Lions Club of Fort Lupton celebrates 60 years

-A A +A
By Ben Wiebesiek

FORT LUPTON — The Lions Club of Fort Lupton has given back to the community for 60 years.
    The Lions Club has provided eye exams, glasses, hearing aids for those in need, sponsored boy scouts, girl scouts and Weld County Harvest Fair queen candidates. The Lions have helped build a medical center and have held clinics for polio, glaucoma and diabetes testing.
    The club celebrated its anniversary June 17 at the Fort Lupton Recreation Center with guest speaker Ken Schwols, former international director of the Lions Club, which was founded in 1917 in Chicago by Melvin Jones.
    Kenneth Homyak, former district governor for the Lions Club, has been with the Fort Lupton chapter since the beginning.
    “Actually, I missed being a charter member by a couple of months,” he laughed.
    Homyak, a former principal at Fort Lupton High School, joined the Lions to connect with the community. He has seen the changing role of the Lions Club in Fort Lupton — but he’s coy about what he’s witnessed.
    “How was it different? More members, for one thing,” Homyak said, and then fell silent.
    When asked how the Lions Club has interacted with Fort Lupton, Homyak tapped his fingers on the program presented at the anniversary party.
    “It’s all there,” he said, giving the same response to the question of how the club has changed over the years. “It’s all there.”
    And inside the program, written on a manual typewriter and edited with white out, Homyak was right: a brief account of the club’s history was laid out with a wistful tone.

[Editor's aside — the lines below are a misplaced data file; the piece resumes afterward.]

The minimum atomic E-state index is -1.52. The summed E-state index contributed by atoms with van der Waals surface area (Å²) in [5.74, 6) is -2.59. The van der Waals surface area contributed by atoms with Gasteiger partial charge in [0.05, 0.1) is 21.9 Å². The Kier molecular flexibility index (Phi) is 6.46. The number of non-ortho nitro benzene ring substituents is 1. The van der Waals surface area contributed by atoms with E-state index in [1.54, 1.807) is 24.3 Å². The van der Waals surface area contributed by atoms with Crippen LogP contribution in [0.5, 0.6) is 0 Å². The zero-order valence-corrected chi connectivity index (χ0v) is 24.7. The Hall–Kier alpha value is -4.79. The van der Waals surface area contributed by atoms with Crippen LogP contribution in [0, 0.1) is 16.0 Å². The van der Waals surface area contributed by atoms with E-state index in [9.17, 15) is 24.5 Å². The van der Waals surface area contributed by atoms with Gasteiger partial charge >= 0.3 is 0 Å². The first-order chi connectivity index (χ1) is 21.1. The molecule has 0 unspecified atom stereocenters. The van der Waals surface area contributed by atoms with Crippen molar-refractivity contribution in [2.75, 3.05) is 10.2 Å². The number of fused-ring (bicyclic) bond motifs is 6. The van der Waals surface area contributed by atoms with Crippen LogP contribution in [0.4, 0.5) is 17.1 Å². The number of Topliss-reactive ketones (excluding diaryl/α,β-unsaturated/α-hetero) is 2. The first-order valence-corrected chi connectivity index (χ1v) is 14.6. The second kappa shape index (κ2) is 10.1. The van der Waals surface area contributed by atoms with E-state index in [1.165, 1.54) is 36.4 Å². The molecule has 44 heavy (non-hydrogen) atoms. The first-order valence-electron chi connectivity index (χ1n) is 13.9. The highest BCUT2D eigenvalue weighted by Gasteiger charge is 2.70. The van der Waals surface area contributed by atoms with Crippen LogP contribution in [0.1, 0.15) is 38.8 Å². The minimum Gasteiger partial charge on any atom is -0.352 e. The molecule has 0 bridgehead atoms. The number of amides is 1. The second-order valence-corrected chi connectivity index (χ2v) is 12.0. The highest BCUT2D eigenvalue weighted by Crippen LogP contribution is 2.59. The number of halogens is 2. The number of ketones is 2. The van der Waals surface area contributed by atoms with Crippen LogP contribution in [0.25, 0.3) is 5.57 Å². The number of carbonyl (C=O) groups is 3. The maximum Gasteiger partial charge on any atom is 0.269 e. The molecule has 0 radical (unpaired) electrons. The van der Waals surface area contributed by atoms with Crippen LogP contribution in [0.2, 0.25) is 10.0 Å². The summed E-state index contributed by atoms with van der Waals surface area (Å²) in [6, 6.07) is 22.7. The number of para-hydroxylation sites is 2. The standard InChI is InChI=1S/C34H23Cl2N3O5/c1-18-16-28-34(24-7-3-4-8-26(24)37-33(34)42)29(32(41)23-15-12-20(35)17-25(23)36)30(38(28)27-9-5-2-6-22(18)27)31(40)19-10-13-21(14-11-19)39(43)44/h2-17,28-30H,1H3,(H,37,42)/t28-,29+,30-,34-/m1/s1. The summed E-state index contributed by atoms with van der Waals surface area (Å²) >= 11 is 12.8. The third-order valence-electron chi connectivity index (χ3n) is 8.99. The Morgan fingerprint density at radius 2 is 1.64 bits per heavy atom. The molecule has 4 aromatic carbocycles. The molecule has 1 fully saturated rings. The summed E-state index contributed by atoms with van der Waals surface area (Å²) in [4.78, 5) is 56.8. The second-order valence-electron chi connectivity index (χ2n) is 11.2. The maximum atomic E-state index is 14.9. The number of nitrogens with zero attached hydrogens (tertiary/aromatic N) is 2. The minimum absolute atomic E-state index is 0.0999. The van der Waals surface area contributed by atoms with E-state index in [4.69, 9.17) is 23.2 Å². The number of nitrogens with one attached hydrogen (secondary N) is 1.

“As the years have passed, we have lost the rivalry and friendships of other service clubs in the community,” the history read. “The Rotary and JayCee clubs are no longer active here. The Optimists and the Fort Lupton Lions Clubs are the only active service clubs in the city.”
    But the club’s history also highlighted the hard work and many accomplishments of its members.
    “Members from our club have served on various office on the state level. We have had a district governor, several zone chairmen, directors to the zone cabinet, and directors to the Lions Handicap Camp, Woodland Park,” the history stated. “We have won state honors many times for attendance and visitations. The club won the six North District Governors contest in 1965-66 with Ken Homyak as the District Governor.”
    And through the years, the men in the club have relied on the help, organization and culinary skills of their better halves.
    “We must recognize our Lions Ladies who have supported us all these years,” the program stated. “A special ‘Thank You’ for the meeting night meals you prepared for all those years and the special event meals of shrimp, chow mein, steak nights and pancake suppers.”
    The club was born in the minds of Fort Lupton residents Albert Walter and Burdette Cain. The club was chartered Feb. 25, 1953 with 25 members. The Lions estimate that there have been 200 members in the club, ranging at any given time from 10 to 45 people.
    In the end, members of the Lions Club know their history might be impossible to relate to someone who hasn’t witnessed it.
    “This review of the past 60 years is in no way complete,” the program stated. “We don’t have space to voice them all. There has been lots of hard work, fun, disappointments, enjoyments, long, short, dull, and exciting meeting. But most of all it has been a lot of comradeship and pride for the Lions of Fort Lupton. This is the past. We, the present Lions, have a great challenge to live up to in the future.”